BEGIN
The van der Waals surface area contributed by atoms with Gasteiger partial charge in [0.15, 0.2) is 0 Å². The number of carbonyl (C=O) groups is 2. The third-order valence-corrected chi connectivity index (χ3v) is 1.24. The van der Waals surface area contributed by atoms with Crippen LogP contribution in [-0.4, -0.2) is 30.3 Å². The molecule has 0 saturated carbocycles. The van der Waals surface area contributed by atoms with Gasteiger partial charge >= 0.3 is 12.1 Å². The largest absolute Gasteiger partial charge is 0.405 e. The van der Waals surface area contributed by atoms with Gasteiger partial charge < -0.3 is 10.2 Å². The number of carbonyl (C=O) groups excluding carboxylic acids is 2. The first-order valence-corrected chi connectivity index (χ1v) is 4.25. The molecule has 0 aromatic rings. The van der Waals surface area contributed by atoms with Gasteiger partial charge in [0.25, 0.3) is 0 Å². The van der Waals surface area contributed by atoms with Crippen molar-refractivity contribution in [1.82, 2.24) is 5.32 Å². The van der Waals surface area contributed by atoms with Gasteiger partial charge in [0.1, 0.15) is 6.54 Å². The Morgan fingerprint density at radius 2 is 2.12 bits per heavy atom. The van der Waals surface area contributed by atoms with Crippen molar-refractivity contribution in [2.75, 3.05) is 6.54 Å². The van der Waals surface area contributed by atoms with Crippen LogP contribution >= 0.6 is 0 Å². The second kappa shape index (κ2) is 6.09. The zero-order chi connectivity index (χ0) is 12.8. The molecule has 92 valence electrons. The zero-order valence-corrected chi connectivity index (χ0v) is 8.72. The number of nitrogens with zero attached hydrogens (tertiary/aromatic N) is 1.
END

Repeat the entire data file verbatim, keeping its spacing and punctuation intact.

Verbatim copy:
The van der Waals surface area contributed by atoms with Gasteiger partial charge in [0.15, 0.2) is 0 Å². The number of carbonyl (C=O) groups is 2. The third-order valence-corrected chi connectivity index (χ3v) is 1.24. The van der Waals surface area contributed by atoms with Crippen LogP contribution in [-0.4, -0.2) is 30.3 Å². The molecule has 0 saturated carbocycles. The van der Waals surface area contributed by atoms with Gasteiger partial charge >= 0.3 is 12.1 Å². The largest absolute Gasteiger partial charge is 0.405 e. The van der Waals surface area contributed by atoms with Gasteiger partial charge < -0.3 is 10.2 Å². The number of carbonyl (C=O) groups excluding carboxylic acids is 2. The first-order valence-corrected chi connectivity index (χ1v) is 4.25. The molecule has 0 aromatic rings. The van der Waals surface area contributed by atoms with Gasteiger partial charge in [0.25, 0.3) is 0 Å². The van der Waals surface area contributed by atoms with Crippen molar-refractivity contribution in [1.82, 2.24) is 5.32 Å². The van der Waals surface area contributed by atoms with Gasteiger partial charge in [0.1, 0.15) is 6.54 Å². The Morgan fingerprint density at radius 2 is 2.12 bits per heavy atom. The van der Waals surface area contributed by atoms with Crippen molar-refractivity contribution in [2.75, 3.05) is 6.54 Å². The van der Waals surface area contributed by atoms with Crippen LogP contribution >= 0.6 is 0 Å². The second kappa shape index (κ2) is 6.09. The zero-order chi connectivity index (χ0) is 12.8. The molecule has 92 valence electrons. The zero-order valence-corrected chi connectivity index (χ0v) is 8.72. The number of nitrogens with zero attached hydrogens (tertiary/aromatic N) is 1.